This Day in the Civil War

Wednesday, Jan. 29, 1862

Even in wartime, even close to enemy lines or in this case the enemy capital, life must go on, including the social aspects thereof. Lee’s House, at Occoquan, Virginia, south of Washington, was the scene of a small dance party being held by a group of Confederates this day. Showing a distinct lack of social graces, a party of Federal troops swooped down, quite without an invitation. A minor skirmish ensued, and the revelers were compelled to disperse. In the campaign against Hatteras Inlet, foul weather was still making it difficult to get ships over the bar into the bay. The good news was that the ship carrying the signal corps finally showed up. It had been missing for two weeks and was feared sunk by the storms.

Thursday, Jan. 29, 1863

Financing a new nation is never an easy prospect, and to have to finance a war of independence at the same time is even harder. Despite all resolve to the contrary, budget deficits may prove almost impossible to avoid. Thus it was for the Confederacy, whose Congress today authorized the borrowing of $15 million, a huge sum for the time. A foreign middleman, French financier Emile Erlanger, provided the funding. The deal, like many of the financial bailouts that kept the Confederate government solvent, was probably arranged by Secretary of War Judah Benjamin. After the war he would move to England and write a law textbook that was used for a generation. In the South he served so loyally he was never quite socially accepted, because he was a Jew.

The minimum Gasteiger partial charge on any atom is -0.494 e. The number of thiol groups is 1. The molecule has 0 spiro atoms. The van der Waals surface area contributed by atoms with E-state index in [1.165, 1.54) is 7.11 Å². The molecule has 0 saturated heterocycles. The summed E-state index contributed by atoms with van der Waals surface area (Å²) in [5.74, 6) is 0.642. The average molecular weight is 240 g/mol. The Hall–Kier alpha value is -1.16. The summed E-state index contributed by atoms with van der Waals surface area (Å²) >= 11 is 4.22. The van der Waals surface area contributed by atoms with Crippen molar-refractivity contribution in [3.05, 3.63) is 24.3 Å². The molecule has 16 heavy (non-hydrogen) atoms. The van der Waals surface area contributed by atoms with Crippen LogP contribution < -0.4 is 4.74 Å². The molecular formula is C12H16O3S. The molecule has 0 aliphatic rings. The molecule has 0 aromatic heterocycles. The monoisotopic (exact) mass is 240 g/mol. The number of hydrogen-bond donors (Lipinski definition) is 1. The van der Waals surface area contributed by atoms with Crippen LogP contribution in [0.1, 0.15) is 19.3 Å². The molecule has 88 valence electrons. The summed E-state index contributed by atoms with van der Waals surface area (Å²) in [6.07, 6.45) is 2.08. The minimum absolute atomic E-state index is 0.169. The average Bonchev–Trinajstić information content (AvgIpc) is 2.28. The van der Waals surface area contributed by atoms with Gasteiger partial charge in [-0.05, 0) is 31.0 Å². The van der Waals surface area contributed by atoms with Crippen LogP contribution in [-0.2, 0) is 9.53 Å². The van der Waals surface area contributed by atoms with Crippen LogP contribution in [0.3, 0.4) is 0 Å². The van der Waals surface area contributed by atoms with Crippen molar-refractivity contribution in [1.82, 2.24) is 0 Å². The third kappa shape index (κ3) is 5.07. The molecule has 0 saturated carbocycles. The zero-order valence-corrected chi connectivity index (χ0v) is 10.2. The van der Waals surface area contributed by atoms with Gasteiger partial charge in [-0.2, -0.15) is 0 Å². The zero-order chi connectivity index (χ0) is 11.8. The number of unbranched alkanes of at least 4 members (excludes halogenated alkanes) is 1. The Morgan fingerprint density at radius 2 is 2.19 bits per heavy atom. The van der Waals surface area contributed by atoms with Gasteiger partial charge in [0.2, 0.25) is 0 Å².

Friday, Jan. 29, 1864

Blockade-running provided desperately needed resources to the Confederacy, and blockade runners were careful to keep funds on hand to pay off US Navy captains they might encounter on the seas. The amounts had to be considerable, since they were compensated to match. Lt. Cmdr James Chaplin, USN, was morally outraged by this, and wrote today to Admiral Dahlgren about the situation: “They are possession of the necessary funds to bribe, if possible, captors for their release. Such an offer was made to myself of some 800 pounds .” The British pound was then the hardest currency in the world, making the bribe worth some $4000 US, a not-inconsiderable amount to ill-paid Naval officers.

Sunday, Jan. 29, 1865

Gen. William T. Sherman left his headquarters staff on Hilton Head Island and rejoined his troops on the march. The wily Sherman had been careful to spread his forces out on several roads, intending to confuse any opposition about what town would be his initial destination. Today, though, he made for the interior of South Carolina. Communication arrived indicating that reinforcements were on the way from Gen. George Thomas’ army in Tennessee. It was a closely held secret that Thomas’ force was making for Wilmington. Sherman began to slack off the pretense that he was heading anywhere other than Columbia, South Carolina’s capital.

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